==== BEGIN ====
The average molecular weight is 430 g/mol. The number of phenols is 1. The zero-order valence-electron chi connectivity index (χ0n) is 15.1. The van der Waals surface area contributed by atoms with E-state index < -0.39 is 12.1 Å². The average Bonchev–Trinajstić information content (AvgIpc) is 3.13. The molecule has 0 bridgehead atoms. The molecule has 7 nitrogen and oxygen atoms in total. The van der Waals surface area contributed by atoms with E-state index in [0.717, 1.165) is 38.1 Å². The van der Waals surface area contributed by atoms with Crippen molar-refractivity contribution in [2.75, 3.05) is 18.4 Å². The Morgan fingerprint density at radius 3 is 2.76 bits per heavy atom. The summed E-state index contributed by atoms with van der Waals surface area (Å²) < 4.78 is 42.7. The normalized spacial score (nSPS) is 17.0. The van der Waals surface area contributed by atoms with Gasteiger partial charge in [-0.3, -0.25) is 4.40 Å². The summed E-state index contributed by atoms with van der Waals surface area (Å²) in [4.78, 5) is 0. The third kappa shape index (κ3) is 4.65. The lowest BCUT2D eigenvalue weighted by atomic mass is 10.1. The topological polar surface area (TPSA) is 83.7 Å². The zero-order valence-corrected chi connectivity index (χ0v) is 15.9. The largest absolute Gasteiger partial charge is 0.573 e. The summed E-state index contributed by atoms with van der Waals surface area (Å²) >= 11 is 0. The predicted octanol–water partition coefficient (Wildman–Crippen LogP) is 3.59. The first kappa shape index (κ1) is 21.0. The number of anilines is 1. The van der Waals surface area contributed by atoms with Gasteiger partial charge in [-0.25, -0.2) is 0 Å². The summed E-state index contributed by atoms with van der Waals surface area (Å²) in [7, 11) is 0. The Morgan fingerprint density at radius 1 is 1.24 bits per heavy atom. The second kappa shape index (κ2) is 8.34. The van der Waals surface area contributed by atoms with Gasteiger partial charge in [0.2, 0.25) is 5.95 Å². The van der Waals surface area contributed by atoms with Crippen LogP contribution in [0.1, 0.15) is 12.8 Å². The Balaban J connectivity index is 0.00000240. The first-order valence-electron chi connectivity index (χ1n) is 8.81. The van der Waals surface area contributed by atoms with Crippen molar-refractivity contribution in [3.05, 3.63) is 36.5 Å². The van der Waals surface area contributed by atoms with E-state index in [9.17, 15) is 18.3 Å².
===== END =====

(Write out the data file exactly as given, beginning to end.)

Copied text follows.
The average molecular weight is 430 g/mol. The number of phenols is 1. The zero-order valence-electron chi connectivity index (χ0n) is 15.1. The van der Waals surface area contributed by atoms with E-state index < -0.39 is 12.1 Å². The average Bonchev–Trinajstić information content (AvgIpc) is 3.13. The molecule has 0 bridgehead atoms. The molecule has 7 nitrogen and oxygen atoms in total. The van der Waals surface area contributed by atoms with E-state index in [0.717, 1.165) is 38.1 Å². The van der Waals surface area contributed by atoms with Crippen molar-refractivity contribution in [2.75, 3.05) is 18.4 Å². The Morgan fingerprint density at radius 3 is 2.76 bits per heavy atom. The summed E-state index contributed by atoms with van der Waals surface area (Å²) < 4.78 is 42.7. The normalized spacial score (nSPS) is 17.0. The van der Waals surface area contributed by atoms with Gasteiger partial charge in [-0.3, -0.25) is 4.40 Å². The summed E-state index contributed by atoms with van der Waals surface area (Å²) in [4.78, 5) is 0. The third kappa shape index (κ3) is 4.65. The lowest BCUT2D eigenvalue weighted by atomic mass is 10.1. The topological polar surface area (TPSA) is 83.7 Å². The zero-order valence-corrected chi connectivity index (χ0v) is 15.9. The largest absolute Gasteiger partial charge is 0.573 e. The summed E-state index contributed by atoms with van der Waals surface area (Å²) >= 11 is 0. The predicted octanol–water partition coefficient (Wildman–Crippen LogP) is 3.59. The first kappa shape index (κ1) is 21.0. The number of anilines is 1. The van der Waals surface area contributed by atoms with Gasteiger partial charge in [-0.25, -0.2) is 0 Å². The summed E-state index contributed by atoms with van der Waals surface area (Å²) in [7, 11) is 0. The Morgan fingerprint density at radius 1 is 1.24 bits per heavy atom. The second kappa shape index (κ2) is 8.34. The van der Waals surface area contributed by atoms with Gasteiger partial charge in [0.2, 0.25) is 5.95 Å². The van der Waals surface area contributed by atoms with Crippen LogP contribution in [0.1, 0.15) is 12.8 Å². The Balaban J connectivity index is 0.00000240. The first-order valence-electron chi connectivity index (χ1n) is 8.81. The van der Waals surface area contributed by atoms with Crippen molar-refractivity contribution in [3.05, 3.63) is 36.5 Å². The van der Waals surface area contributed by atoms with E-state index in [9.17, 15) is 18.3 Å².